I thought of calling this chapter 'A Tale of Two Bishops', in homage to the two figures who appear at regular intervals in the history plays framing the person of the king, but on second thoughts, that had too medieval a ring for such an innovative experiment as the dual monarchy, or the union of the two crowns as it was called at the time. It is ideally defined at the end of Henry V:
God, the best maker of all marriages,
Combine your hearts in one, your realms in one.
As man and wife, being two, are one in love,
So be there 'twixt your kingdoms such a spousal
[. . .]
That English may as French, French Englishmen,
Receive each other, God speak this 'Amen'(5.2.344-53)
words probably well designed to make any true-blooded French or Englishman shudder, but which faithfully echo the hopes expressed by the treaty of Troyes in Hall's report,
that [. . .] bothe the crounes [. . .] of Fraunce and England perpetually be together in one and in thesame persone [. . .] that there shalbe fro hence forwarde for euermore peace and tranquillitee and good accord and common affeccion and stable frendship betwene thesame realmes and their subiectes.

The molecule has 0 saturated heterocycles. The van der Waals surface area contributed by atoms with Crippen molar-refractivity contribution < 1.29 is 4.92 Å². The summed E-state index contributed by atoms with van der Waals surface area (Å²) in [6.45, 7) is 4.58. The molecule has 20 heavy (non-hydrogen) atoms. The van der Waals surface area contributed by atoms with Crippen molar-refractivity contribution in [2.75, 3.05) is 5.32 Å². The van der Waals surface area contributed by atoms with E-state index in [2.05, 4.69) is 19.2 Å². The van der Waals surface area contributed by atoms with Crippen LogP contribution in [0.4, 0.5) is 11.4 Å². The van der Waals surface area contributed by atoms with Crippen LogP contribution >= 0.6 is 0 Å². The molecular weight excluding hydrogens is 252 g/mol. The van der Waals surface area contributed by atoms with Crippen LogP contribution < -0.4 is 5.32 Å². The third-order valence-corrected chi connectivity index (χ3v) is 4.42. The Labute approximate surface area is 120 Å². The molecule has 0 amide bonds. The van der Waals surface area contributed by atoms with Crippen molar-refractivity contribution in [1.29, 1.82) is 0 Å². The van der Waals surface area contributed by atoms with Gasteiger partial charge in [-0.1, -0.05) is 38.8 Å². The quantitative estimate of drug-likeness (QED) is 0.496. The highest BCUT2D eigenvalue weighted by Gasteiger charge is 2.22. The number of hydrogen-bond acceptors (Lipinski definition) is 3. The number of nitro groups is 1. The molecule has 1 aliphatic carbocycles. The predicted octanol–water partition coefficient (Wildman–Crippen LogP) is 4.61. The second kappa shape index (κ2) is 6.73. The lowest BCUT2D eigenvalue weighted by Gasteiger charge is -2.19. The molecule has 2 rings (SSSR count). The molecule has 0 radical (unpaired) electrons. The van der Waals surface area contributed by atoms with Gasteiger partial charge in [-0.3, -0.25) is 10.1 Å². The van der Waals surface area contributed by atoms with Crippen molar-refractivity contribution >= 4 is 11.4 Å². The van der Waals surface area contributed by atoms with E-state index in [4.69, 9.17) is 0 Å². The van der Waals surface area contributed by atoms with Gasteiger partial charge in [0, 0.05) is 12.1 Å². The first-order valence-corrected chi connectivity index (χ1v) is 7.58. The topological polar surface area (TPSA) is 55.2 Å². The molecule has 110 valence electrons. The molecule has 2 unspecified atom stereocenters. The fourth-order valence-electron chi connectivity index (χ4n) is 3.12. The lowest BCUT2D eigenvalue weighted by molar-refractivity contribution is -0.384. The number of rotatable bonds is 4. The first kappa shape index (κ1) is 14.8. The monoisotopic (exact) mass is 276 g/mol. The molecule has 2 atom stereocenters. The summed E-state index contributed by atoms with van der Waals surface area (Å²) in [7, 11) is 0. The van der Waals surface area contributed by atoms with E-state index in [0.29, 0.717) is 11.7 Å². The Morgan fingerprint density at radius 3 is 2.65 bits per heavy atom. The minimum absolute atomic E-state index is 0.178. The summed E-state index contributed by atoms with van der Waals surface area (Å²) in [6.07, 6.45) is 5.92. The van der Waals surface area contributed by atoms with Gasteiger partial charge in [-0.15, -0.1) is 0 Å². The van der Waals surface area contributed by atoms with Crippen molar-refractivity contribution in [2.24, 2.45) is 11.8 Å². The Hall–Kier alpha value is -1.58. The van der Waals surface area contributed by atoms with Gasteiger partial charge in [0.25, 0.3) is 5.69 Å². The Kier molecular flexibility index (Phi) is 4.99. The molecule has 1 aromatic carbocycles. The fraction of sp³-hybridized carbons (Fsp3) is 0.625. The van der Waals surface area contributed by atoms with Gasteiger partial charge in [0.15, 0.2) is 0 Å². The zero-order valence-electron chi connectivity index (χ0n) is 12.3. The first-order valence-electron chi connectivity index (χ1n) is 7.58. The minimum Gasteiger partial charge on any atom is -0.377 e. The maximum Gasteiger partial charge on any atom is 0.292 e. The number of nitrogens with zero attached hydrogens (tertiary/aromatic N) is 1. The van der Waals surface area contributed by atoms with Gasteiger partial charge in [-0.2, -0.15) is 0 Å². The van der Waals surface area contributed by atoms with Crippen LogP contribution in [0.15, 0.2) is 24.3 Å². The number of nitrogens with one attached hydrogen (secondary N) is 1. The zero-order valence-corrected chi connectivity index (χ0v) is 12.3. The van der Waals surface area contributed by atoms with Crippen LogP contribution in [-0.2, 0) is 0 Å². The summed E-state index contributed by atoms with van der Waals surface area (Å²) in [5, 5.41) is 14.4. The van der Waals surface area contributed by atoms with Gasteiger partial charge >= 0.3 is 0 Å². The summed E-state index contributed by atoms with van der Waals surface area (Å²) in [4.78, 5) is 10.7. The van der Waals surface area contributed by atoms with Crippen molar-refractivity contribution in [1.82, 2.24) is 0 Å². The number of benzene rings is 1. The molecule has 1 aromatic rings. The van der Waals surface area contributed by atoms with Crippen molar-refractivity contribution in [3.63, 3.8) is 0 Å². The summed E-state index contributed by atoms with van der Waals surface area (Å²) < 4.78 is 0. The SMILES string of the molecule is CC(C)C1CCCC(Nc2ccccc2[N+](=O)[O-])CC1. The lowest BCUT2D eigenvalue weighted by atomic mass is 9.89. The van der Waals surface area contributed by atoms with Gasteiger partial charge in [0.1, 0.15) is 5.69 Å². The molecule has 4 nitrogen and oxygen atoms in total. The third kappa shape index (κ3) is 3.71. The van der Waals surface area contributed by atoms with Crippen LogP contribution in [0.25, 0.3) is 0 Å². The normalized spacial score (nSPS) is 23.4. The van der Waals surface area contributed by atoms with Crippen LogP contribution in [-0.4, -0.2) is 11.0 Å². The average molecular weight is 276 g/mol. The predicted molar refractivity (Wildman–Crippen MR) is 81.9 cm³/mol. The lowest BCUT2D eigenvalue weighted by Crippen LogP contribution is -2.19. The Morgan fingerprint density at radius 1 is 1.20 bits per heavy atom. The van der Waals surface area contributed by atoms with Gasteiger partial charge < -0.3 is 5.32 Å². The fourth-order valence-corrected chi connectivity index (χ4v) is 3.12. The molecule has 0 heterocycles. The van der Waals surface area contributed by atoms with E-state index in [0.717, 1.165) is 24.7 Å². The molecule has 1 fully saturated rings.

Such were the terms of the union designed by Henry V and so fatally mishandled by his successors.
My hesitations over the title were the sum of doubts about Henry's double dealings in the concluding tale of the histories. The success story in five acts and as many prologues is defeated at the end by the flat statement that it was of no avail, leaving us to wonder what exactly we have been watching. Policy or politics? Bishops or crowns? Duck or rabbit? We know how much depends on the way we look at the design. And we know how English cats may look at kings' crowns, where French dogs dare only look at bishops, which is but the beginning of our differences.